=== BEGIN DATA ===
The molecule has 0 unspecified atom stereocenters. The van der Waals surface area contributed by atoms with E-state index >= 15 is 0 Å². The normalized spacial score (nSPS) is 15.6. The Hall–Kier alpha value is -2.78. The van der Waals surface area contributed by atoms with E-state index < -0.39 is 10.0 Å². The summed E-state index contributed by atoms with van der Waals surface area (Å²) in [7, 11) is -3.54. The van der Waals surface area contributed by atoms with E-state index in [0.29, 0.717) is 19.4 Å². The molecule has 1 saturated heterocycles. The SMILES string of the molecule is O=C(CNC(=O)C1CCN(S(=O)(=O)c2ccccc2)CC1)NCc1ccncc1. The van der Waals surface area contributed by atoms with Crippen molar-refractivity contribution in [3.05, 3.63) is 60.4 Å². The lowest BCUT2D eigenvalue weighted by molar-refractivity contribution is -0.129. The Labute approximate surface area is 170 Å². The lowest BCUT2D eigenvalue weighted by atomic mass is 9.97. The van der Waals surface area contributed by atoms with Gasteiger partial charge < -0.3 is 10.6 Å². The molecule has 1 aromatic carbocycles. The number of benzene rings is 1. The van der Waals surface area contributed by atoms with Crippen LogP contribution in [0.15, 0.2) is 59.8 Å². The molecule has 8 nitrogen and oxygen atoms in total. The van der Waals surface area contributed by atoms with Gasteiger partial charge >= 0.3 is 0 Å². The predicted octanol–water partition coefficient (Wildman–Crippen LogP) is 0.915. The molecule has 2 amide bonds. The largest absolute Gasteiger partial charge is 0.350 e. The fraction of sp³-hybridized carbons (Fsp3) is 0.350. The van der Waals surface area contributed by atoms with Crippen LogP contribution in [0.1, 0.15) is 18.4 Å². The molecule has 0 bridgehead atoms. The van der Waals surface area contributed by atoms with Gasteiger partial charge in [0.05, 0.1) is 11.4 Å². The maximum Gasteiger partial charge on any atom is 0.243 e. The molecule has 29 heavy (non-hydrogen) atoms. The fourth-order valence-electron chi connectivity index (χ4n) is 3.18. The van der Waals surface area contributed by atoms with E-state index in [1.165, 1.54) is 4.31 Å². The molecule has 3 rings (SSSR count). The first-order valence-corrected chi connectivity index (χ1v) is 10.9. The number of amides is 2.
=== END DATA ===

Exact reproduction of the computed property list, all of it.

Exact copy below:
The molecule has 0 unspecified atom stereocenters. The van der Waals surface area contributed by atoms with E-state index >= 15 is 0 Å². The normalized spacial score (nSPS) is 15.6. The Hall–Kier alpha value is -2.78. The van der Waals surface area contributed by atoms with E-state index < -0.39 is 10.0 Å². The summed E-state index contributed by atoms with van der Waals surface area (Å²) in [7, 11) is -3.54. The van der Waals surface area contributed by atoms with E-state index in [0.29, 0.717) is 19.4 Å². The molecule has 1 saturated heterocycles. The SMILES string of the molecule is O=C(CNC(=O)C1CCN(S(=O)(=O)c2ccccc2)CC1)NCc1ccncc1. The van der Waals surface area contributed by atoms with Crippen molar-refractivity contribution in [3.05, 3.63) is 60.4 Å². The lowest BCUT2D eigenvalue weighted by molar-refractivity contribution is -0.129. The Labute approximate surface area is 170 Å². The lowest BCUT2D eigenvalue weighted by atomic mass is 9.97. The van der Waals surface area contributed by atoms with Gasteiger partial charge < -0.3 is 10.6 Å². The molecule has 1 aromatic carbocycles. The number of benzene rings is 1. The van der Waals surface area contributed by atoms with Crippen LogP contribution in [0.15, 0.2) is 59.8 Å². The molecule has 8 nitrogen and oxygen atoms in total. The van der Waals surface area contributed by atoms with Gasteiger partial charge >= 0.3 is 0 Å². The predicted octanol–water partition coefficient (Wildman–Crippen LogP) is 0.915. The molecule has 2 amide bonds. The largest absolute Gasteiger partial charge is 0.350 e. The fraction of sp³-hybridized carbons (Fsp3) is 0.350. The van der Waals surface area contributed by atoms with Crippen LogP contribution in [0.1, 0.15) is 18.4 Å². The molecule has 0 bridgehead atoms. The van der Waals surface area contributed by atoms with Gasteiger partial charge in [0.05, 0.1) is 11.4 Å². The maximum Gasteiger partial charge on any atom is 0.243 e. The molecule has 29 heavy (non-hydrogen) atoms. The fourth-order valence-electron chi connectivity index (χ4n) is 3.18. The van der Waals surface area contributed by atoms with E-state index in [1.165, 1.54) is 4.31 Å². The molecule has 3 rings (SSSR count). The first-order valence-corrected chi connectivity index (χ1v) is 10.9. The number of amides is 2.